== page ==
Washington (CNN) -- Make no mistake about it: Monday's re-election announcement by President Obama is about the money.
By filing papers with the Federal Election Commission, the president can begin to fundraise for his re-election campaign. In fact, his campaign has quietly been lining up events across the country for the next few months.
Expect, for instance, to see Obama headline some big-dollar fundraising events starting April 14 in Chicago, where he has set up his re-election headquarters and shipped his top lieutenants to prepare for the campaign.
In 2007 and 2008, then-Sen. Obama of Illinois shattered all records by raising $745.7 million in the last presidential election. The goal this time: $1 billion.
Because the clock is ticking.
The second quarter of fundraising began Friday, April 1. The second quarter comes to a close at the end of June, and by then, the Obama re-election campaign will have to show its cards.
Candidate Obama turned heads -- and established early on that he would be a serious fundraiser -- by raising a whopping $59 million during the first half of 2007. His campaign surely wants to at least match that level again.
The president's re-election team has been asking campaign bundlers to gather $350,000 each, no easy task since campaign finance laws limit gifts to $2,500 per donor. However, following the recent Supreme Court ruling, corporations and political action committees have virtually no limits in spending on noncandidate, issue-oriented campaigning this election season.
Two sources tell CNN that the campaign team hopes that in total, its bundlers will raise $500 million, leaving the campaign to raise another $500 million and amass a record-breaking $1 billion war chest.
According to these sources, the president has made calls to top donors, and conference calls are planned this week to supporters and key Democratic groups.
His vice president, Joe Biden, is getting in the game, too. On the same day Obama announced, Biden traveled to Portsmouth, New Hampshire, to headline a gathering for Organizing for America, the grass-roots outreach wing of the Democratic National Committee.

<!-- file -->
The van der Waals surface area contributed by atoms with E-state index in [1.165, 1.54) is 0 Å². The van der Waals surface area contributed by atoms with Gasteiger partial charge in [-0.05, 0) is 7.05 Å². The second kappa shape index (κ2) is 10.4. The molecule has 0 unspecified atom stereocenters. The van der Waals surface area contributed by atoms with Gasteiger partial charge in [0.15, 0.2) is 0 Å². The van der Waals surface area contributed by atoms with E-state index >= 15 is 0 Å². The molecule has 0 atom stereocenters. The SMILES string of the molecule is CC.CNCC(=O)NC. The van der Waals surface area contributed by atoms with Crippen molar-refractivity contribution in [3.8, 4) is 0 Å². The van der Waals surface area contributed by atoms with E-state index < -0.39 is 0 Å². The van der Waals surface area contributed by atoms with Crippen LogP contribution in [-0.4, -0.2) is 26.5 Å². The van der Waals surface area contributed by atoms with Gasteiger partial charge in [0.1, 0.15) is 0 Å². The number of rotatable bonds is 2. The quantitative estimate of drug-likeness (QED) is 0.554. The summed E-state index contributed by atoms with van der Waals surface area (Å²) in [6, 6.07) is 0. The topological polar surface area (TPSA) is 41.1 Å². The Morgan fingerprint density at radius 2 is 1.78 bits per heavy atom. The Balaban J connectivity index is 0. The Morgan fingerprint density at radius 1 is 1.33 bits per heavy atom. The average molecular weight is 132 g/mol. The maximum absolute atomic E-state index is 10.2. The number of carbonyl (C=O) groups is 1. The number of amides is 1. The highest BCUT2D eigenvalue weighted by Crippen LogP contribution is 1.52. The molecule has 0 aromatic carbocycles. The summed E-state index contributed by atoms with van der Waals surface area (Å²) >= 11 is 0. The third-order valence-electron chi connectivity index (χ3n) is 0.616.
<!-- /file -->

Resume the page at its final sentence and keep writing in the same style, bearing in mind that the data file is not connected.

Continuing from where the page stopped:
Organizers said he wasn't going to be doing any fundraising -- he was expected to thank supporters and generate excitement about 2012 -- but you can be certain the trip will also help plant the seeds of interest for future donations.
Another interesting aspect about Obama's announcement Monday was just who was featured in the video piece, hosted online at BarackObama.com.
The first three people to speak were from key swing states -- North Carolina, Nevada and Colorado, all states Obama won in 2008 but will be a challenge this time around -- and the video included several people of color. And they went after the youth vote again. Mike, the young man from New York who spoke about the 2008 election, wasn't even old enough to vote for Obama back then.
Even though the 2012 presidential election has been slow to officially get going -- only Republicans Herman Cain, former Minnesota Gov. Tim Pawlenty and former Louisiana Gov. Buddy Roemer have announced presidential exploratory committees so far -- the timing of the announcement from the president isn't all that out of sync with previous incumbents.
In 2003, President George W. Bush formally filed his paperwork in May of that year, and Bill Clinton filed in mid-April 1995. George H.W. Bush waited until October 1991 to formally indicate he was running again, and Ronald Reagan also waited until October 1983 to jump into the re-election process.
Still, the campaign to re-elect the president has been quietly developing, some would argue, for the past two years. Now, the money game can officially begin.
CNN's Paul Steinhauser, Jessica Yellin, Alex Mooney and Bryan Monroe contributed to this report.